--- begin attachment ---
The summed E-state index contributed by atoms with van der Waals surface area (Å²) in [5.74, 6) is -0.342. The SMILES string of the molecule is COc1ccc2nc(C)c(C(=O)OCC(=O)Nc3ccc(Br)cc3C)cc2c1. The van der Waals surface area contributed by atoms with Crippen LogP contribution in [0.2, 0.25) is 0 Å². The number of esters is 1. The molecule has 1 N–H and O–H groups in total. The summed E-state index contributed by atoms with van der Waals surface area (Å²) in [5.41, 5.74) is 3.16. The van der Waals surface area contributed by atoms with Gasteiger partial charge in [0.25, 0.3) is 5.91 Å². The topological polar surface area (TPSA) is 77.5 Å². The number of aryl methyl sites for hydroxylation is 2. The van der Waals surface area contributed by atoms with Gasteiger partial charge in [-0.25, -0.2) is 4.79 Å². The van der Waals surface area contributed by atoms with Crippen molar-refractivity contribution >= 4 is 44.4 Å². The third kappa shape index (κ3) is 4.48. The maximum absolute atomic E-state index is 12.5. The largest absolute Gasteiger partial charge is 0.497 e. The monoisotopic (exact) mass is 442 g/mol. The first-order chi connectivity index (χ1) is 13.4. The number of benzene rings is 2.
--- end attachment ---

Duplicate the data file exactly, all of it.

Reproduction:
The summed E-state index contributed by atoms with van der Waals surface area (Å²) in [5.74, 6) is -0.342. The SMILES string of the molecule is COc1ccc2nc(C)c(C(=O)OCC(=O)Nc3ccc(Br)cc3C)cc2c1. The van der Waals surface area contributed by atoms with Crippen LogP contribution in [0.2, 0.25) is 0 Å². The number of esters is 1. The molecule has 1 N–H and O–H groups in total. The summed E-state index contributed by atoms with van der Waals surface area (Å²) in [5.41, 5.74) is 3.16. The van der Waals surface area contributed by atoms with Gasteiger partial charge in [0.25, 0.3) is 5.91 Å². The topological polar surface area (TPSA) is 77.5 Å². The number of aryl methyl sites for hydroxylation is 2. The van der Waals surface area contributed by atoms with Gasteiger partial charge in [-0.25, -0.2) is 4.79 Å². The van der Waals surface area contributed by atoms with Crippen molar-refractivity contribution >= 4 is 44.4 Å². The third kappa shape index (κ3) is 4.48. The maximum absolute atomic E-state index is 12.5. The largest absolute Gasteiger partial charge is 0.497 e. The monoisotopic (exact) mass is 442 g/mol. The first-order chi connectivity index (χ1) is 13.4. The number of benzene rings is 2.